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The rules of Red are simple: Have the best card! But will you still be playing the same game when your turn ends? If you’re not winning the current game at the end of your turn, you’re out, and the last person standing wins the round. The deck consists of 49 cards, numbered 1-7, in each of seven rainbow colors. A 7 is always higher than a 6, but when comparing two 6s, a Red 6 is higher than an Orange 6, and so on down the color spectrum (Red, Orange, Yellow, Green, Blue, Indigo, Violet).

To play Red7, deal out a seven-card hand to each player, and then deal one more card faceup in front of each player to start their Palette.

Start a Canvas pile with the You are Playing Red card. The top card of the Canvas pile determines what the rules are. The player with the highest card on their Palette is currently the best at Red, so the player to that player’s left goes first.

On your turn, you must take one of the following actions:

1. Play a card faceup from your hand to your Palette.

2. Discard a card from your hand to the Canvas to change the game to the rule listed on the card. You must be winning the new game after you do this.

3. Play a card from your hand to your Palette AND THEN discard a card to the Canvas. You must be winning the game after you do this.

4. Do nothing, and lose. You might want to do this intentionally when playing Advanced Red7 to limit the number of points an opponent will score. If your hand is empty, you must do this.

If you are not winning the game at the end of your turn, you lose and are out of the round. Place your hand cards and Palette cards facedown. If you start your turn and you’re the only player left, you win the round! You are winning a game if your Palette contains more cards that meet the Canvas rule than any other player. Ignore the other cards in your Palette. In case of a tie, whoever has the highest card of those following the Canvas rule (following color order if necessary) is winning. If you have no cards in your hand at the start of a turn, you lose and are out of the round.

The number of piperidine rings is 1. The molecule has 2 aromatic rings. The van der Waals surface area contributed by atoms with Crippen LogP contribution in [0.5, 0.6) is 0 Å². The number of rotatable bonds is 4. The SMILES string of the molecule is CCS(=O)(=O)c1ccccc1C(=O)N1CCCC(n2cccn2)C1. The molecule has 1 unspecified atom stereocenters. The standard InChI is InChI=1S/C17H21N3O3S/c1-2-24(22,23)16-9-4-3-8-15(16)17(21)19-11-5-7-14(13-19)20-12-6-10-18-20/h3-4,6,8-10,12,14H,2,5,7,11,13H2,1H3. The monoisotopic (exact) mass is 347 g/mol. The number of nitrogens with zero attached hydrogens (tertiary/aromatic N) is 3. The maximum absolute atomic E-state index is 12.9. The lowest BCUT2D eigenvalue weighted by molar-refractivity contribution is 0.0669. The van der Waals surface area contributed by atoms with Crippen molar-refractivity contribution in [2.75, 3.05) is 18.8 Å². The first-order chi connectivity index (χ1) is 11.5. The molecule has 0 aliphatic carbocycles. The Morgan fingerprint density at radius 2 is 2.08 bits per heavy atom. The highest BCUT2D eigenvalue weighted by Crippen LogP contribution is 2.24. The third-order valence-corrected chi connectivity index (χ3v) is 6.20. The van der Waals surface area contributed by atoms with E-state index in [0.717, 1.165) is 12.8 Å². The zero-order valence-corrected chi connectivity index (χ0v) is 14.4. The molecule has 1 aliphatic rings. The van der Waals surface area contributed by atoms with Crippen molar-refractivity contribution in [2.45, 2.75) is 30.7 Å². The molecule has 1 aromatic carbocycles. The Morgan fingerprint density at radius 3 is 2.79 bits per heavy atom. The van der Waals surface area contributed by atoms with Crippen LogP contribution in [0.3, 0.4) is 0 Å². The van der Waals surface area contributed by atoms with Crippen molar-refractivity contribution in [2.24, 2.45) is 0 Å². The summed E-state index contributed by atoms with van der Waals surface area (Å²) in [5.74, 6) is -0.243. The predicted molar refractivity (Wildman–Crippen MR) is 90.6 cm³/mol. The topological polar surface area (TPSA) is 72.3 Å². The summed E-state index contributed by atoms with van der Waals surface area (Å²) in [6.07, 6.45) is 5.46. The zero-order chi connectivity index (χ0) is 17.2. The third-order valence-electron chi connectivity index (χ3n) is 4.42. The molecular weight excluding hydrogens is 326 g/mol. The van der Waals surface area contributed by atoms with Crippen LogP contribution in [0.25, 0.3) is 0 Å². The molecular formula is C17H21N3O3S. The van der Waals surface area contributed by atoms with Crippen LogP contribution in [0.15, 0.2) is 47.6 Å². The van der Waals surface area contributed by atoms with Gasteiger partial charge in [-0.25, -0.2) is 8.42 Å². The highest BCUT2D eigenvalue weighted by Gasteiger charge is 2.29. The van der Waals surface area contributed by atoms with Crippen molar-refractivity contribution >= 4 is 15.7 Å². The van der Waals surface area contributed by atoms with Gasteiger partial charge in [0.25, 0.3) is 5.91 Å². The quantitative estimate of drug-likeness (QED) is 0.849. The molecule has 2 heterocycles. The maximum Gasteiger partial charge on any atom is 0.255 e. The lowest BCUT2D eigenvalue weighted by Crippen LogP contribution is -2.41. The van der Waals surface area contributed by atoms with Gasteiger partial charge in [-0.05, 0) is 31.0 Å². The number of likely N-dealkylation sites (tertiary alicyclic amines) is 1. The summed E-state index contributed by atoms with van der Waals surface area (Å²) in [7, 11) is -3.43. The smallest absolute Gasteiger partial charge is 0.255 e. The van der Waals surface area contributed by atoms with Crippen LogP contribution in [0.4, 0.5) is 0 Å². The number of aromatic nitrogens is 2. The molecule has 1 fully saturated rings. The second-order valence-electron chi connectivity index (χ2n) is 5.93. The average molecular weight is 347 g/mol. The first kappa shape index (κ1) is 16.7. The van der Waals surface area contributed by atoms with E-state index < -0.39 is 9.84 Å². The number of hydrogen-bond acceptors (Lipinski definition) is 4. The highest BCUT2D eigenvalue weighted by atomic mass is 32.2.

Once you’ve played Red7 a few times, you might be ready for some advanced rules, and scoring between rounds! Advanced Red7 has two additional rules. When you discard a card to the Canvas, if the number on that card is higher than the total number of cards in your Palette, you may draw an additional card from the Draw Deck (unless the Draw Deck is empty). The winner of a round scores points. If you win a round, take all the cards from your Palette that meet the current rule and place them under your reference card. For example, if you won Blue by having the most differently colored cards on your Palette, take the highest card of each color from your Palette and place them under your reference card. The next hand is dealt without those cards, as they are now your score pile. Cards are worth their face value in points. If there aren’t enough cards to deal out a new hand to each player, the game ends and the player with the highest score wins.






You might also notice that the four odd-numbered cards have icons in their corners. These represent an optional rule for actions, meant for experienced Red7 players. They can be mixed with either Basic or Advanced Red7. By these rules, when you play a 1, 3, 5, or 7 to your Palette, you MUST perform that card’s action if you can.

7: Discard one other card from your Palette to the Canvas. It must be a valid discard, as it becomes the new rule. This means you must be winning the new color’s game.

5: Play another card from your hand to your Palette. You can still discard to the Canvas if you wish after you’ve finished playing to your Palette this turn.

3: Draw a card from the Draw Deck if you can.

1: Take a card from another player’s Palette, and place it face down on top of the Draw Deck. You may not discard that player’s only Palette card.